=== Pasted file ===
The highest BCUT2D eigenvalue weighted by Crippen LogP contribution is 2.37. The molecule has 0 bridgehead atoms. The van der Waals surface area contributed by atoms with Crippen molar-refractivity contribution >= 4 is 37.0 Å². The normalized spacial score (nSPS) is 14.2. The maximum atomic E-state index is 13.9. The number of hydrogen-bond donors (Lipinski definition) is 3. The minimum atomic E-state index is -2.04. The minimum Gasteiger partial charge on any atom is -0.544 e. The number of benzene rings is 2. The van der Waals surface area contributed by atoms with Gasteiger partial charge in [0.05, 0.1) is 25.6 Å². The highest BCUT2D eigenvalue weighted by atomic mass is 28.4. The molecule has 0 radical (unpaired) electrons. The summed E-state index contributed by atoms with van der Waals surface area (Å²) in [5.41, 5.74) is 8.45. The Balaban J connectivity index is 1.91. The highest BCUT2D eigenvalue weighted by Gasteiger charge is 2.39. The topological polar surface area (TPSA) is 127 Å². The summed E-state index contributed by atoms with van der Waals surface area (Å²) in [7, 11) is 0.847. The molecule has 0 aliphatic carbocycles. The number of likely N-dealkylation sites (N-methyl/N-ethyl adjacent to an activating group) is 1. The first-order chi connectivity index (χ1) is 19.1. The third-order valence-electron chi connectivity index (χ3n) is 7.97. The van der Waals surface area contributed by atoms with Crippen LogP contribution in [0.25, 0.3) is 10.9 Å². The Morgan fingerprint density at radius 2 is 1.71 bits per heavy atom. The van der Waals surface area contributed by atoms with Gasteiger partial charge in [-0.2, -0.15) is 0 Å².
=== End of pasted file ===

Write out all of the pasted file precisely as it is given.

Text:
The highest BCUT2D eigenvalue weighted by Crippen LogP contribution is 2.37. The molecule has 0 bridgehead atoms. The van der Waals surface area contributed by atoms with Crippen molar-refractivity contribution >= 4 is 37.0 Å². The normalized spacial score (nSPS) is 14.2. The maximum atomic E-state index is 13.9. The number of hydrogen-bond donors (Lipinski definition) is 3. The minimum atomic E-state index is -2.04. The minimum Gasteiger partial charge on any atom is -0.544 e. The number of benzene rings is 2. The van der Waals surface area contributed by atoms with Gasteiger partial charge in [0.05, 0.1) is 25.6 Å². The highest BCUT2D eigenvalue weighted by atomic mass is 28.4. The molecule has 0 radical (unpaired) electrons. The summed E-state index contributed by atoms with van der Waals surface area (Å²) in [5.41, 5.74) is 8.45. The Balaban J connectivity index is 1.91. The highest BCUT2D eigenvalue weighted by Gasteiger charge is 2.39. The topological polar surface area (TPSA) is 127 Å². The summed E-state index contributed by atoms with van der Waals surface area (Å²) in [7, 11) is 0.847. The molecule has 0 aliphatic carbocycles. The number of likely N-dealkylation sites (N-methyl/N-ethyl adjacent to an activating group) is 1. The first-order chi connectivity index (χ1) is 19.1. The third-order valence-electron chi connectivity index (χ3n) is 7.97. The van der Waals surface area contributed by atoms with Crippen LogP contribution in [0.25, 0.3) is 10.9 Å². The Morgan fingerprint density at radius 2 is 1.71 bits per heavy atom. The van der Waals surface area contributed by atoms with Gasteiger partial charge in [-0.2, -0.15) is 0 Å².